Oofa! So let me preface this by saying that I’m a pretty big Eli Roth fan. I think he’s one of the sharpest minds making Horror today. And while he hasn’t really directed anything since the merely “OK” Hostel 2, the man knows what it takes to make not only great but campy horror… so I went into The Last Exorcism, which he produced (his first as a producer), hoping it would be an extension of the witty, blood-soaked and tongue-in-cheek style he not only helped resurrect, but take to the next level.
Roth has been tweeting endlessly about the film and crowd reactions to its numerous festival screenings, reputed gorehound sites were singing its praises, and it had a clever viral campaign a week or so prior to its national debut. So you know, I had a pretty good feeling that this film would deliver a few solid thrills, some chuckles, and gore, gore and more gore. Oofa! Was I ever wrong.
I’ll give the film its due in how it cleverly revamped the tired exorcism model into something that could have been a great premise. Cotton Marcus has been groomed to be a reverend since he was a child, eventually taking over for his father preaching sermons and performing exorcisms. Problem is that Cotton is a great showman, and all of this is just a fun little act. For him, being a reverend is not about faith, but simply telling people what they want to hear to get past their problems. When Cotton reads about an autistic child who dies at the hands of another reverend during an exorcism, he has a crisis of conscious and decides that it’s time to expose exorcisms for the ruse that they really are. He teams up with a film crew who sets out to document every aspect of the preparation and staging of what will hopefully be the last exorcism ever.
Cotton and the crew head down to Louisiana to the Sweetzer farm after receiving a letter from Louis Sweetzer to come help his daughter, Nell, who is supposedly possessed and slaughtering livestock in her sleep. Cotton obviously doesn’t believe in demons and for him, the whole production of an “exorcism” is a sort of shock therapy for people move past some psychological baggage that they’re carrying. So Cotton does his whole exorcism shtick and proclaims young Nell cured. But funny thing is that later that night, Nell shows up in Cotton’s hotel room acting creepy as all fuck. From then on, the film shifts to Cotton trying to figure out what the underlying cause of her “demonic” behavior is, as the audience is left guessing if Nell is actually crazy or possessed all the way until the end.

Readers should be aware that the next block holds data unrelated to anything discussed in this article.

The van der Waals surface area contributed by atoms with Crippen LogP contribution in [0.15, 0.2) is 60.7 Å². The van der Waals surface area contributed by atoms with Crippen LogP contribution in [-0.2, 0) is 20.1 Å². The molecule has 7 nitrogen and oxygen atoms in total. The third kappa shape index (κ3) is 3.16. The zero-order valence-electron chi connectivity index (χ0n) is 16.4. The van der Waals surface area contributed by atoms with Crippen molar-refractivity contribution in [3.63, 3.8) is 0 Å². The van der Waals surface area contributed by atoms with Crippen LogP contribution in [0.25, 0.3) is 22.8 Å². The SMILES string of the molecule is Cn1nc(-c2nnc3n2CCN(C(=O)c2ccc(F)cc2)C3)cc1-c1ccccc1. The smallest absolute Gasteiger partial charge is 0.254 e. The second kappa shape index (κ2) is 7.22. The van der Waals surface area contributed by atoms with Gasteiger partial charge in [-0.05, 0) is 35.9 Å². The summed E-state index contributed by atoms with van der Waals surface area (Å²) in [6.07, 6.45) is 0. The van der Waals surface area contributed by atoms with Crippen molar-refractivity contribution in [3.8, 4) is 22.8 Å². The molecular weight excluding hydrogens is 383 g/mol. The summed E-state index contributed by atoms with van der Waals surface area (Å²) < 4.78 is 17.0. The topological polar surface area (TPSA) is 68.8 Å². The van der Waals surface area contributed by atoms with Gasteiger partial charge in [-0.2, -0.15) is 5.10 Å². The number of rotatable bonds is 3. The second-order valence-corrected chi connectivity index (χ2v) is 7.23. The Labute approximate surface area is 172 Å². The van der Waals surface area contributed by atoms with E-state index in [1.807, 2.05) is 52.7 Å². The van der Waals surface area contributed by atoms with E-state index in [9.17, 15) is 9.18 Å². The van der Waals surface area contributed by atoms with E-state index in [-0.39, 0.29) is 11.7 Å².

Before I tear into the film, I would like to single out both Patrick Fabian (Cotton) and Ashley Bell (Nell) for their acting… actually the acting in The Last Exorcism is, overall, pretty damn good. It’s the directing and the plot that leave a lot to be desired. The whole film is shot from the perspective of the film crew’s cameraman, except none of it whatsoever looks like it was shot from one camera by a guy documenting something. It’s over-directed and so strategically shot and paced that you can’t help but wonder why the film couldn’t just have been about a film crew documenting the exorcism rather than the supposed “real” film. This fault is very hard to get past, like speaking with someone with a bad toupee. Try as you might to get past it, you just keep wondering “how do they not know how bad this looks?” instead of actually concentrating on the conversation… or movie in this case.
The guessing game of what’s at the root of Nell’s “possession” is also pretty tedious and predictable — a melodramatic see-saw back and forth centered around family trauma that just makes you want to scream, “Ok, we get it! Show us more blood and creepy contortion shit!”, most of which had already been used for the trailers. After dragging on and on, at the very end you’re gifted with a bungled yet clever twist (right before sputtering into either a poor homage or comically bad rip of The Blair Witch Project) that just leaves you contemplating “why couldn’t this more just have been more of this?”. Those 5 minutes at the end are some of the films most interesting and it’s only suspenseful moment. It’s a shame they weren’t fleshed out more.
Maybe I expected too much from something Eli Roth would put his name and money behind, and that’s probably my fault because horror is horror and even the greats produce their fair share of crap. The Last Exorcism is about on par with the Horror movies that get dumped at 1am on Showtime 2, and that’s probably when and where you should catch it… preferably from the middlepoint on, after stumbling home half-soused.- My Pal the Crook